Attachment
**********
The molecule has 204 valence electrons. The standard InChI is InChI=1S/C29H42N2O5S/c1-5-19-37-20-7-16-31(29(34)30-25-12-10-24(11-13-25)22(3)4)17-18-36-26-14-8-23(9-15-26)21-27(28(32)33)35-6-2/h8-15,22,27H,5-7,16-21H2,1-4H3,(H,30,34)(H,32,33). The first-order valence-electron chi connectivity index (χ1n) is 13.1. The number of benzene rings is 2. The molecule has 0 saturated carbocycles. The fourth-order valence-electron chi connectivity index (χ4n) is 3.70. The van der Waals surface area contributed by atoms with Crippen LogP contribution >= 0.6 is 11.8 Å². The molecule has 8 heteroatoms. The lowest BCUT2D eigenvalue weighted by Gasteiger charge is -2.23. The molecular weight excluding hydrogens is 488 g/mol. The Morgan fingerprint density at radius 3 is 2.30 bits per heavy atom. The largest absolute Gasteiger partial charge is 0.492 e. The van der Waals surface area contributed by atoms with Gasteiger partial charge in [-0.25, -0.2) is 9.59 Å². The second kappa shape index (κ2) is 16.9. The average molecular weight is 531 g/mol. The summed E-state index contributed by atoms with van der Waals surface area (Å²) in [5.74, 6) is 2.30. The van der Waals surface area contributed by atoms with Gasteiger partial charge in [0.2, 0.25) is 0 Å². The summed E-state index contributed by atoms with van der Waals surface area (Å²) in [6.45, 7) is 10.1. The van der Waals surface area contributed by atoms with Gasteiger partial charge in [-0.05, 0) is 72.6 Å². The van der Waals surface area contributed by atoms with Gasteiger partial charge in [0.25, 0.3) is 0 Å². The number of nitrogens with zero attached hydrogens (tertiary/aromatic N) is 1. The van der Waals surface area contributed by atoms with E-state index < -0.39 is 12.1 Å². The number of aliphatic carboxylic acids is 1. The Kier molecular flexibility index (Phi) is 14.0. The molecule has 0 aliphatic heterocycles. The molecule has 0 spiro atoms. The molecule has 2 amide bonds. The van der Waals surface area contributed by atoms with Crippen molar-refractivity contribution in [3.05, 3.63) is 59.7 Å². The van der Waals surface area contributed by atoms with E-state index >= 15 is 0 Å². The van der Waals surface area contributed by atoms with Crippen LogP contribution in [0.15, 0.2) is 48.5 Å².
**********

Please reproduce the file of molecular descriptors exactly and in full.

The molecule has 204 valence electrons. The standard InChI is InChI=1S/C29H42N2O5S/c1-5-19-37-20-7-16-31(29(34)30-25-12-10-24(11-13-25)22(3)4)17-18-36-26-14-8-23(9-15-26)21-27(28(32)33)35-6-2/h8-15,22,27H,5-7,16-21H2,1-4H3,(H,30,34)(H,32,33). The first-order valence-electron chi connectivity index (χ1n) is 13.1. The number of benzene rings is 2. The molecule has 0 saturated carbocycles. The fourth-order valence-electron chi connectivity index (χ4n) is 3.70. The van der Waals surface area contributed by atoms with Crippen LogP contribution >= 0.6 is 11.8 Å². The molecule has 8 heteroatoms. The lowest BCUT2D eigenvalue weighted by Gasteiger charge is -2.23. The molecular weight excluding hydrogens is 488 g/mol. The Morgan fingerprint density at radius 3 is 2.30 bits per heavy atom. The largest absolute Gasteiger partial charge is 0.492 e. The van der Waals surface area contributed by atoms with Gasteiger partial charge in [-0.25, -0.2) is 9.59 Å². The second kappa shape index (κ2) is 16.9. The average molecular weight is 531 g/mol. The summed E-state index contributed by atoms with van der Waals surface area (Å²) in [5.74, 6) is 2.30. The van der Waals surface area contributed by atoms with Gasteiger partial charge in [0.2, 0.25) is 0 Å². The summed E-state index contributed by atoms with van der Waals surface area (Å²) in [6.45, 7) is 10.1. The van der Waals surface area contributed by atoms with Gasteiger partial charge in [-0.05, 0) is 72.6 Å². The van der Waals surface area contributed by atoms with Gasteiger partial charge in [0.25, 0.3) is 0 Å². The number of nitrogens with zero attached hydrogens (tertiary/aromatic N) is 1. The van der Waals surface area contributed by atoms with E-state index < -0.39 is 12.1 Å². The number of aliphatic carboxylic acids is 1. The Kier molecular flexibility index (Phi) is 14.0. The molecule has 0 aliphatic heterocycles. The molecule has 0 spiro atoms. The molecule has 2 amide bonds. The van der Waals surface area contributed by atoms with Crippen molar-refractivity contribution in [3.05, 3.63) is 59.7 Å². The van der Waals surface area contributed by atoms with E-state index >= 15 is 0 Å². The van der Waals surface area contributed by atoms with Crippen LogP contribution in [0.15, 0.2) is 48.5 Å².